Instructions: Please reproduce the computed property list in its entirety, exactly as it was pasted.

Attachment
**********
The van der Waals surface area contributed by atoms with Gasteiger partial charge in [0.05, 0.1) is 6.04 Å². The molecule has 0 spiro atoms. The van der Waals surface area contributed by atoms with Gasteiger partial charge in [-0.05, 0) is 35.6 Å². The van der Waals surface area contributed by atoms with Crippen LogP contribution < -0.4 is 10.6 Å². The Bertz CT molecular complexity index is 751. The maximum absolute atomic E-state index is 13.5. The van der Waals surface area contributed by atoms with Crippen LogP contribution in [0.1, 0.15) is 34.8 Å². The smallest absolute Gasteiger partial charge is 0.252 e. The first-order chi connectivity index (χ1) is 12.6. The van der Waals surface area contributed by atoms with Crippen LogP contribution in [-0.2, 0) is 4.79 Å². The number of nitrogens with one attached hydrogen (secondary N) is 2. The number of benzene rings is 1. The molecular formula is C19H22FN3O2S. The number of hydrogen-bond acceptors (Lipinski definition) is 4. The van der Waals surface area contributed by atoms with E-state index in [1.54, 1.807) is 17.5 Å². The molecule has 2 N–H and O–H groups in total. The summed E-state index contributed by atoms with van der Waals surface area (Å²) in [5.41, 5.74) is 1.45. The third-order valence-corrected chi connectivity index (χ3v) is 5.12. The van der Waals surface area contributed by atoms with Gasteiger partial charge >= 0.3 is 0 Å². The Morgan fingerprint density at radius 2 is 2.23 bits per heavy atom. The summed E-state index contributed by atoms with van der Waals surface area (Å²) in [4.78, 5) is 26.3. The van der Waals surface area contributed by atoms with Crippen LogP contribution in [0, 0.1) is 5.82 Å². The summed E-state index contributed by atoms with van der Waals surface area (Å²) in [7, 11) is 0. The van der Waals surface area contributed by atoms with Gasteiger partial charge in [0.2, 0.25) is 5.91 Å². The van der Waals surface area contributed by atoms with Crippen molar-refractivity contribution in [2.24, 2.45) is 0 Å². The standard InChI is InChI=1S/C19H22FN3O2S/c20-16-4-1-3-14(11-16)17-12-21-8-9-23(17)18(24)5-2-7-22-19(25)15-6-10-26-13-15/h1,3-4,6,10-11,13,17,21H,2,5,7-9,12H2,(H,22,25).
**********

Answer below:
The van der Waals surface area contributed by atoms with Gasteiger partial charge in [0.05, 0.1) is 6.04 Å². The molecule has 0 spiro atoms. The van der Waals surface area contributed by atoms with Gasteiger partial charge in [-0.05, 0) is 35.6 Å². The van der Waals surface area contributed by atoms with Crippen LogP contribution < -0.4 is 10.6 Å². The Bertz CT molecular complexity index is 751. The maximum absolute atomic E-state index is 13.5. The van der Waals surface area contributed by atoms with Crippen LogP contribution in [0.1, 0.15) is 34.8 Å². The smallest absolute Gasteiger partial charge is 0.252 e. The first-order chi connectivity index (χ1) is 12.6. The van der Waals surface area contributed by atoms with Crippen LogP contribution in [-0.2, 0) is 4.79 Å². The number of nitrogens with one attached hydrogen (secondary N) is 2. The number of benzene rings is 1. The molecular formula is C19H22FN3O2S. The number of hydrogen-bond acceptors (Lipinski definition) is 4. The van der Waals surface area contributed by atoms with E-state index in [1.54, 1.807) is 17.5 Å². The molecule has 2 N–H and O–H groups in total. The summed E-state index contributed by atoms with van der Waals surface area (Å²) in [5.41, 5.74) is 1.45. The third-order valence-corrected chi connectivity index (χ3v) is 5.12. The van der Waals surface area contributed by atoms with Gasteiger partial charge >= 0.3 is 0 Å². The Morgan fingerprint density at radius 2 is 2.23 bits per heavy atom. The summed E-state index contributed by atoms with van der Waals surface area (Å²) in [4.78, 5) is 26.3. The van der Waals surface area contributed by atoms with Crippen LogP contribution in [0, 0.1) is 5.82 Å². The summed E-state index contributed by atoms with van der Waals surface area (Å²) in [7, 11) is 0. The van der Waals surface area contributed by atoms with Gasteiger partial charge in [0.2, 0.25) is 5.91 Å². The van der Waals surface area contributed by atoms with Crippen molar-refractivity contribution in [2.24, 2.45) is 0 Å². The standard InChI is InChI=1S/C19H22FN3O2S/c20-16-4-1-3-14(11-16)17-12-21-8-9-23(17)18(24)5-2-7-22-19(25)15-6-10-26-13-15/h1,3-4,6,10-11,13,17,21H,2,5,7-9,12H2,(H,22,25).